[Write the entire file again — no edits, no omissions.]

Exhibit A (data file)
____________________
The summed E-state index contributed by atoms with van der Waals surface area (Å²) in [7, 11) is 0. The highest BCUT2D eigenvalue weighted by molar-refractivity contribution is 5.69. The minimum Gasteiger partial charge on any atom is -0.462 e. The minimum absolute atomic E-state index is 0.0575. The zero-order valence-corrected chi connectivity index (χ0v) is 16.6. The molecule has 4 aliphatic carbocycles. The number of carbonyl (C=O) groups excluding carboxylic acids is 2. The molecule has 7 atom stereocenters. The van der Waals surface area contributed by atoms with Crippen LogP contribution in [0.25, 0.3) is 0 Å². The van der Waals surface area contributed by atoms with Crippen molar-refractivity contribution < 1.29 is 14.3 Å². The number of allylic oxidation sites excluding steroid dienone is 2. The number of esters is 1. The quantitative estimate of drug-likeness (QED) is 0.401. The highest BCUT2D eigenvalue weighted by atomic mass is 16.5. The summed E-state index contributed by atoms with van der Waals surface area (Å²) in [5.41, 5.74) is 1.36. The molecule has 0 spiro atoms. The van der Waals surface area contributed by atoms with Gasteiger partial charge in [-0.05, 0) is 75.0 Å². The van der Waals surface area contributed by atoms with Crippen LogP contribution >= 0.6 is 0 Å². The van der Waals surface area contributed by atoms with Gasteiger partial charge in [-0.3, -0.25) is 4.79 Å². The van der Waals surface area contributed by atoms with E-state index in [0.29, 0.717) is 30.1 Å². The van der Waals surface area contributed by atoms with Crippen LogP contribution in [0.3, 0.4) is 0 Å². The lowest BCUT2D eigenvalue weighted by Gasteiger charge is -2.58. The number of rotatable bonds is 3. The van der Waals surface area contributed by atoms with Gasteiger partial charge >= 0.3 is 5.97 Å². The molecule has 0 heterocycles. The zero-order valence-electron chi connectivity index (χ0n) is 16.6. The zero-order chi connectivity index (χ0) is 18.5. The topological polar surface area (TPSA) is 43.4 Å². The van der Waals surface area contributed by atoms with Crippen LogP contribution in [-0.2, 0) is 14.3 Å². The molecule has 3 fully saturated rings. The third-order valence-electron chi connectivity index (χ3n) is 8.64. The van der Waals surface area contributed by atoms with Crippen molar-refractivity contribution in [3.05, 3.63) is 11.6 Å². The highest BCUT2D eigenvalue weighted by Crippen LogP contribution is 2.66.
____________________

The summed E-state index contributed by atoms with van der Waals surface area (Å²) in [7, 11) is 0. The highest BCUT2D eigenvalue weighted by molar-refractivity contribution is 5.69. The minimum Gasteiger partial charge on any atom is -0.462 e. The minimum absolute atomic E-state index is 0.0575. The zero-order valence-corrected chi connectivity index (χ0v) is 16.6. The molecule has 4 aliphatic carbocycles. The number of carbonyl (C=O) groups excluding carboxylic acids is 2. The molecule has 7 atom stereocenters. The van der Waals surface area contributed by atoms with Crippen LogP contribution in [0.25, 0.3) is 0 Å². The van der Waals surface area contributed by atoms with Crippen molar-refractivity contribution < 1.29 is 14.3 Å². The number of allylic oxidation sites excluding steroid dienone is 2. The number of esters is 1. The quantitative estimate of drug-likeness (QED) is 0.401. The highest BCUT2D eigenvalue weighted by atomic mass is 16.5. The summed E-state index contributed by atoms with van der Waals surface area (Å²) in [5.41, 5.74) is 1.36. The molecule has 0 spiro atoms. The van der Waals surface area contributed by atoms with Gasteiger partial charge in [-0.05, 0) is 75.0 Å². The van der Waals surface area contributed by atoms with Crippen LogP contribution >= 0.6 is 0 Å². The van der Waals surface area contributed by atoms with Gasteiger partial charge in [-0.3, -0.25) is 4.79 Å². The van der Waals surface area contributed by atoms with E-state index in [0.29, 0.717) is 30.1 Å². The van der Waals surface area contributed by atoms with Crippen LogP contribution in [0.3, 0.4) is 0 Å². The lowest BCUT2D eigenvalue weighted by Gasteiger charge is -2.58. The number of rotatable bonds is 3. The van der Waals surface area contributed by atoms with Gasteiger partial charge >= 0.3 is 5.97 Å². The molecule has 0 heterocycles. The zero-order valence-electron chi connectivity index (χ0n) is 16.6. The zero-order chi connectivity index (χ0) is 18.5. The topological polar surface area (TPSA) is 43.4 Å². The van der Waals surface area contributed by atoms with Crippen LogP contribution in [-0.2, 0) is 14.3 Å². The molecule has 3 fully saturated rings. The third-order valence-electron chi connectivity index (χ3n) is 8.64. The van der Waals surface area contributed by atoms with Crippen molar-refractivity contribution in [3.05, 3.63) is 11.6 Å². The highest BCUT2D eigenvalue weighted by Crippen LogP contribution is 2.66.